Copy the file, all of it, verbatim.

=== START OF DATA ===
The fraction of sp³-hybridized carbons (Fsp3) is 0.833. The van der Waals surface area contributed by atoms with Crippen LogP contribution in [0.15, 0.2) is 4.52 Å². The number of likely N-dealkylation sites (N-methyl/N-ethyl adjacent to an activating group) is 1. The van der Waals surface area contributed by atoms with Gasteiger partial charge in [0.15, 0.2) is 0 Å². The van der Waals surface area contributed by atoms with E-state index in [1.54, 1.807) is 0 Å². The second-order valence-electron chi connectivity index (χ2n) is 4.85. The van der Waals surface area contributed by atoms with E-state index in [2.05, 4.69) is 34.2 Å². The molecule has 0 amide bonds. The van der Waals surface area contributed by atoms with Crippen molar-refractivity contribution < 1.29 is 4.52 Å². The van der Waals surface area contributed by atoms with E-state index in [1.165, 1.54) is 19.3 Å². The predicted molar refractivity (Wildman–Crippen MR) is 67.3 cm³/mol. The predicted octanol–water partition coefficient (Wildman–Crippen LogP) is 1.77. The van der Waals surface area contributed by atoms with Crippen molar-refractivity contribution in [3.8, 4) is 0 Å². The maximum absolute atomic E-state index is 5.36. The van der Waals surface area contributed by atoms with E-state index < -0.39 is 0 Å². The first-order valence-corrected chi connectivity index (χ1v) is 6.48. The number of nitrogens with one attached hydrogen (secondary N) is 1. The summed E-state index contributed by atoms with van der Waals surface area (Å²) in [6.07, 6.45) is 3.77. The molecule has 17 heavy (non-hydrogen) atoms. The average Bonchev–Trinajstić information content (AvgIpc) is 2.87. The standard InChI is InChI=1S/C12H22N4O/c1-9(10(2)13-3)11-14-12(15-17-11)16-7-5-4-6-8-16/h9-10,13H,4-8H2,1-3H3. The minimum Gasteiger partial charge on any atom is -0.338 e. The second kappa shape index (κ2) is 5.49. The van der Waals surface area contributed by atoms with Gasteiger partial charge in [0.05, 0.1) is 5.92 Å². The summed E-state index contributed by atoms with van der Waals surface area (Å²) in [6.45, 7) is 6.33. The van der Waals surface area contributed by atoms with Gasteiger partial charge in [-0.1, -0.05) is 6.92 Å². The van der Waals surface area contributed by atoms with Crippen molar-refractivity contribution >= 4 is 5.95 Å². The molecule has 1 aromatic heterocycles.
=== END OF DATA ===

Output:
The fraction of sp³-hybridized carbons (Fsp3) is 0.833. The van der Waals surface area contributed by atoms with Crippen LogP contribution in [0.15, 0.2) is 4.52 Å². The number of likely N-dealkylation sites (N-methyl/N-ethyl adjacent to an activating group) is 1. The van der Waals surface area contributed by atoms with Gasteiger partial charge in [0.15, 0.2) is 0 Å². The van der Waals surface area contributed by atoms with E-state index in [1.54, 1.807) is 0 Å². The second-order valence-electron chi connectivity index (χ2n) is 4.85. The van der Waals surface area contributed by atoms with E-state index in [2.05, 4.69) is 34.2 Å². The molecule has 0 amide bonds. The van der Waals surface area contributed by atoms with Crippen molar-refractivity contribution < 1.29 is 4.52 Å². The van der Waals surface area contributed by atoms with E-state index in [1.165, 1.54) is 19.3 Å². The predicted molar refractivity (Wildman–Crippen MR) is 67.3 cm³/mol. The predicted octanol–water partition coefficient (Wildman–Crippen LogP) is 1.77. The van der Waals surface area contributed by atoms with Crippen molar-refractivity contribution in [3.8, 4) is 0 Å². The maximum absolute atomic E-state index is 5.36. The van der Waals surface area contributed by atoms with E-state index < -0.39 is 0 Å². The first-order valence-corrected chi connectivity index (χ1v) is 6.48. The number of nitrogens with one attached hydrogen (secondary N) is 1. The summed E-state index contributed by atoms with van der Waals surface area (Å²) in [6.07, 6.45) is 3.77. The molecule has 17 heavy (non-hydrogen) atoms. The average Bonchev–Trinajstić information content (AvgIpc) is 2.87. The standard InChI is InChI=1S/C12H22N4O/c1-9(10(2)13-3)11-14-12(15-17-11)16-7-5-4-6-8-16/h9-10,13H,4-8H2,1-3H3. The minimum Gasteiger partial charge on any atom is -0.338 e. The second kappa shape index (κ2) is 5.49. The van der Waals surface area contributed by atoms with Gasteiger partial charge in [0.05, 0.1) is 5.92 Å². The summed E-state index contributed by atoms with van der Waals surface area (Å²) in [6.45, 7) is 6.33. The van der Waals surface area contributed by atoms with Gasteiger partial charge in [-0.1, -0.05) is 6.92 Å². The van der Waals surface area contributed by atoms with Crippen molar-refractivity contribution >= 4 is 5.95 Å². The molecule has 1 aromatic heterocycles.